Authors: Henok Tadesse
Could Albert Einstein be wrong about absolute motion, absolute time and gravity but right about space contraction and the speed of light? Perhaps the great theoretical physicist is not completely wrong. In this paper, a new law of transformation of reference frames for an absolutely moving observer is proposed. We may call this Apparent Source Theory( AST ). With this transformation, the space in front of an absolutely moving observer apparently contracts whereas the space behind an absolutely moving observer expands. Profoundly, AST changes current understanding of the phenomenon of stellar aberration. Stellar aberration occurs because of compression (or expansion ) of space in front of ( behind ) an absolutely moving observer. The apparent change in position of the star is not in the direction of observer’s absolute velocity, as is universally thought, but in the opposite direction! Mercury’s anomalous perihelion advance can be explained by expansion of space as seen by the Sun and as seen by Mercury. AST also provides physical explanation for a new theory already proposed by this author: Exponential Doppler Effect of light: f ' = f eV/c ,λ ' = λ e-V/c. This agrees with the constancy of the phase velocity of light: f 'λ' = f λ= c and can explain the Ives-Stilwell experiment. Not only frequency but also wavelength changes for an absolutely moving observer and the change in wave length for a moving observer can only be explained by apparent expansion or contraction of space as seen by an absolutely moving observer. AST has differences from and similarities to Special Relativity Theory ( SRT ) and/or Lorentz Contraction ( LC ) as follows:1. AST postulates that the phase velocity of light in vacuum is constant c irrespective of source, observer or mirror velocity, but the group velocity of light varies with observer or mirror velocity but is independent of source velocity 2. AST postulates absolute time 3. According to AST, absolute motion exists, but the ether doesn't exist as we know it 4. According to AST, space apparently contracts in front of an absolutely moving observer and expands behind him/her, only as seen by the absolutely moving observer, whereas space (or length ) only contracts, both in the forward and backward directions, as seen by the 'stationary' observer, in SRT and LC. In AST, space contraction is applied only when objects are considered as sources ( sources of light, EM waves, electrostatic fields, gravity ). In Apparent Source Theory, it is assumed that only the position of the light source will apparently change relative to the detector/observer but the mirrors, the beam splitter and all other parts of the apparatus will be assumed to be at their actual/physical positions in the analysis of the experiment. 5. In AST, it is space itself that contracts or expands relative to a moving observer regarding the position of sources 6. AST gives a new law of transformation of space, which is different from Lorentz transformations. 7. In AST, the observer is the light detecting device or the human directly detecting the light and light speed experiments should always be analyzed from the perspective of the inertial observer. More precisely, the observer is the atom detecting the light. According to Apparent Source Theory, the effect of absolute motion of the Michelson-Morley experiment is to create an apparent change in position of the light source as seen by ( relative to ) the observer/detector.The resulting fringe shift is the same as if the source was actually /physically moved to the same position. Intuitively, we can guess that actually changing the source position will not result in significant fringe shift or gives only small fringe shift. Apparent Source Theory not only accounted for the 'null' fringe shift of the Michelson-Morley experiment, but also for the small fringe shifts observed such as in the original Michelson experiment of 1881 and the Miller experiments. It explains many other light speed experiments, including the Sagnac effect, the Marinov experiment, the Silvertooth experiment, the Bryan G Wallace experiment, the Roland De Witte and other experiments.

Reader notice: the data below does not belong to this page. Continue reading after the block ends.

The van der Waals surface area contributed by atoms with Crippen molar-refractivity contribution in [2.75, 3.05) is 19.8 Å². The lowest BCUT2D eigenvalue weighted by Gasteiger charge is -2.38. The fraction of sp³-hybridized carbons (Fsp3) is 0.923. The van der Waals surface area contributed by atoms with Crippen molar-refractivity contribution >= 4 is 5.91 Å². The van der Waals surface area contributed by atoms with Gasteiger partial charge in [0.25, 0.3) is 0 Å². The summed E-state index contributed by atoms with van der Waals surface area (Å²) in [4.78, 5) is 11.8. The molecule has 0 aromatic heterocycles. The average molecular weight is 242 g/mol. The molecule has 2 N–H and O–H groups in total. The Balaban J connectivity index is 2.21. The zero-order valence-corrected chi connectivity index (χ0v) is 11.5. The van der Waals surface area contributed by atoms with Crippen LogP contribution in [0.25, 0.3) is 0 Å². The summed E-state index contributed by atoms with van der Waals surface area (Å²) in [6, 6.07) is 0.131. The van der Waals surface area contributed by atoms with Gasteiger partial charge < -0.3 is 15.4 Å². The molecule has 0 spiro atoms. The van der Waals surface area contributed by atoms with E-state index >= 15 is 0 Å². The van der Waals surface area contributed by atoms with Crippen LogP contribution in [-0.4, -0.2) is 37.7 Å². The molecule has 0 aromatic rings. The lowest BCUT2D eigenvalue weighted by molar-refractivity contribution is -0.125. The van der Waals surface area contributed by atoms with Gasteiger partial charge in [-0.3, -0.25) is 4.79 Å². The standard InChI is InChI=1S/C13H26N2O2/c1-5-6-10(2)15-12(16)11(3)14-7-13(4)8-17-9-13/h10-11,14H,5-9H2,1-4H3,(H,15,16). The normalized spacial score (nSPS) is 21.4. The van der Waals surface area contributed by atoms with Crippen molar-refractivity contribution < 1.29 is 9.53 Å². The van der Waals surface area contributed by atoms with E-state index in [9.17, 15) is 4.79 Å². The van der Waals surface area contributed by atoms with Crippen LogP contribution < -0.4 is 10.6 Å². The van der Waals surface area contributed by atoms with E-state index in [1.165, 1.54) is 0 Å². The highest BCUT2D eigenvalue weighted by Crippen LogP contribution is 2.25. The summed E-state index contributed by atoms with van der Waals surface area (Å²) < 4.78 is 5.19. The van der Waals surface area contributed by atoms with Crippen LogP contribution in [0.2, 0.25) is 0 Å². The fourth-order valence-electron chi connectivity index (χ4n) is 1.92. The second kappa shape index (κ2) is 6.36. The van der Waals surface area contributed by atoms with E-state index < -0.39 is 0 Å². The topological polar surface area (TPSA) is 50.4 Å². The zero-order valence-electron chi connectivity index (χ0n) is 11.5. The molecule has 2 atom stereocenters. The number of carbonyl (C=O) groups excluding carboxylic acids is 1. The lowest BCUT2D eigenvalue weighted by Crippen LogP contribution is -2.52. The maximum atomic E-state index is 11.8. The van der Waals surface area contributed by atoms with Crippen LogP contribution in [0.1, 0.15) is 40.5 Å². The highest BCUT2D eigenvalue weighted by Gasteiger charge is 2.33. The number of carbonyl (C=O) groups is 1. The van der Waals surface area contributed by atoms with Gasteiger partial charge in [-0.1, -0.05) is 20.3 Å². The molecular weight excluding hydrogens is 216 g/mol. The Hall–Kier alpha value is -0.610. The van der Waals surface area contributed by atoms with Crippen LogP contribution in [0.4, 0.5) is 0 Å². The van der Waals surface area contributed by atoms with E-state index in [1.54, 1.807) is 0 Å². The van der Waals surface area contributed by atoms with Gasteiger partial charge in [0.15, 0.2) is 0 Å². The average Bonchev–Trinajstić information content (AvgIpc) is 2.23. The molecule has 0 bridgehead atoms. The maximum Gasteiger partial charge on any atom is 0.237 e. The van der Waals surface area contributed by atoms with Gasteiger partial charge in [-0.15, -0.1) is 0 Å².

Comments: 58 Pages.
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